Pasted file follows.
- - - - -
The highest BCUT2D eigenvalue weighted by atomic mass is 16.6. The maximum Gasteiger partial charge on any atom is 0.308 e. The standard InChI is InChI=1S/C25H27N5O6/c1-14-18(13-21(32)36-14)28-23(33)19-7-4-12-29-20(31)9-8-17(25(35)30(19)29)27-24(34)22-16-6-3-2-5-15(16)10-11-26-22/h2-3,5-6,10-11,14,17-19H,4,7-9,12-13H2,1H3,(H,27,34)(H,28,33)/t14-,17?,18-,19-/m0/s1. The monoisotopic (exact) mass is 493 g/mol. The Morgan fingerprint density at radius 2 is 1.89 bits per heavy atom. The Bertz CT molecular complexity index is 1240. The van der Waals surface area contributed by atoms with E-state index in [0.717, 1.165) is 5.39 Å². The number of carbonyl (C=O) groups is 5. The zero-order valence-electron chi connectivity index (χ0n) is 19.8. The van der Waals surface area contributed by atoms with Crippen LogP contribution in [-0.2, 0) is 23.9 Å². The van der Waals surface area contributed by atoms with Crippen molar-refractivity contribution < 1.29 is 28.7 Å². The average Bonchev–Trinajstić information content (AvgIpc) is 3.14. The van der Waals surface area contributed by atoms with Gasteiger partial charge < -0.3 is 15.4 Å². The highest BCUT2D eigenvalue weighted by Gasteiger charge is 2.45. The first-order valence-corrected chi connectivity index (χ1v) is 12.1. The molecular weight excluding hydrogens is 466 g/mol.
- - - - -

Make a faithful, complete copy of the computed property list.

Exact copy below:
The highest BCUT2D eigenvalue weighted by atomic mass is 16.6. The maximum Gasteiger partial charge on any atom is 0.308 e. The standard InChI is InChI=1S/C25H27N5O6/c1-14-18(13-21(32)36-14)28-23(33)19-7-4-12-29-20(31)9-8-17(25(35)30(19)29)27-24(34)22-16-6-3-2-5-15(16)10-11-26-22/h2-3,5-6,10-11,14,17-19H,4,7-9,12-13H2,1H3,(H,27,34)(H,28,33)/t14-,17?,18-,19-/m0/s1. The monoisotopic (exact) mass is 493 g/mol. The Morgan fingerprint density at radius 2 is 1.89 bits per heavy atom. The Bertz CT molecular complexity index is 1240. The van der Waals surface area contributed by atoms with E-state index in [0.717, 1.165) is 5.39 Å². The number of carbonyl (C=O) groups is 5. The zero-order valence-electron chi connectivity index (χ0n) is 19.8. The van der Waals surface area contributed by atoms with Crippen LogP contribution in [-0.2, 0) is 23.9 Å². The van der Waals surface area contributed by atoms with Crippen molar-refractivity contribution < 1.29 is 28.7 Å². The average Bonchev–Trinajstić information content (AvgIpc) is 3.14. The van der Waals surface area contributed by atoms with Gasteiger partial charge < -0.3 is 15.4 Å². The highest BCUT2D eigenvalue weighted by Gasteiger charge is 2.45. The first-order valence-corrected chi connectivity index (χ1v) is 12.1. The molecular weight excluding hydrogens is 466 g/mol.